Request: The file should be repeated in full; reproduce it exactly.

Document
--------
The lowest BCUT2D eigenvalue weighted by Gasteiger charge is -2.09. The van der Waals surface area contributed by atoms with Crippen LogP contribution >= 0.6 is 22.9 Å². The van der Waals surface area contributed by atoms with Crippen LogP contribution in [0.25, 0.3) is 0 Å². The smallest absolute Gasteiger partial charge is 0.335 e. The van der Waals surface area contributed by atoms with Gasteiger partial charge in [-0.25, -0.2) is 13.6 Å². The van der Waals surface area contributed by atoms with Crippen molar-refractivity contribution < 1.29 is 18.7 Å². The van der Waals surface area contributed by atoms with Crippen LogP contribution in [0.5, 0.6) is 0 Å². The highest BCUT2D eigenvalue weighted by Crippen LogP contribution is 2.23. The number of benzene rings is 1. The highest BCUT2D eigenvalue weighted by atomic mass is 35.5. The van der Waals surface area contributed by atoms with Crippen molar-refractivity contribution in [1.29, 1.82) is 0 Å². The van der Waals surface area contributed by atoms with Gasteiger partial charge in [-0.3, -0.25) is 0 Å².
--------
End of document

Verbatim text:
The lowest BCUT2D eigenvalue weighted by Gasteiger charge is -2.09. The van der Waals surface area contributed by atoms with Crippen LogP contribution >= 0.6 is 22.9 Å². The van der Waals surface area contributed by atoms with Crippen LogP contribution in [0.25, 0.3) is 0 Å². The smallest absolute Gasteiger partial charge is 0.335 e. The van der Waals surface area contributed by atoms with Gasteiger partial charge in [-0.25, -0.2) is 13.6 Å². The van der Waals surface area contributed by atoms with Crippen molar-refractivity contribution < 1.29 is 18.7 Å². The van der Waals surface area contributed by atoms with Crippen LogP contribution in [0.5, 0.6) is 0 Å². The highest BCUT2D eigenvalue weighted by Crippen LogP contribution is 2.23. The number of benzene rings is 1. The highest BCUT2D eigenvalue weighted by atomic mass is 35.5. The van der Waals surface area contributed by atoms with Crippen molar-refractivity contribution in [1.29, 1.82) is 0 Å². The van der Waals surface area contributed by atoms with Gasteiger partial charge in [-0.3, -0.25) is 0 Å².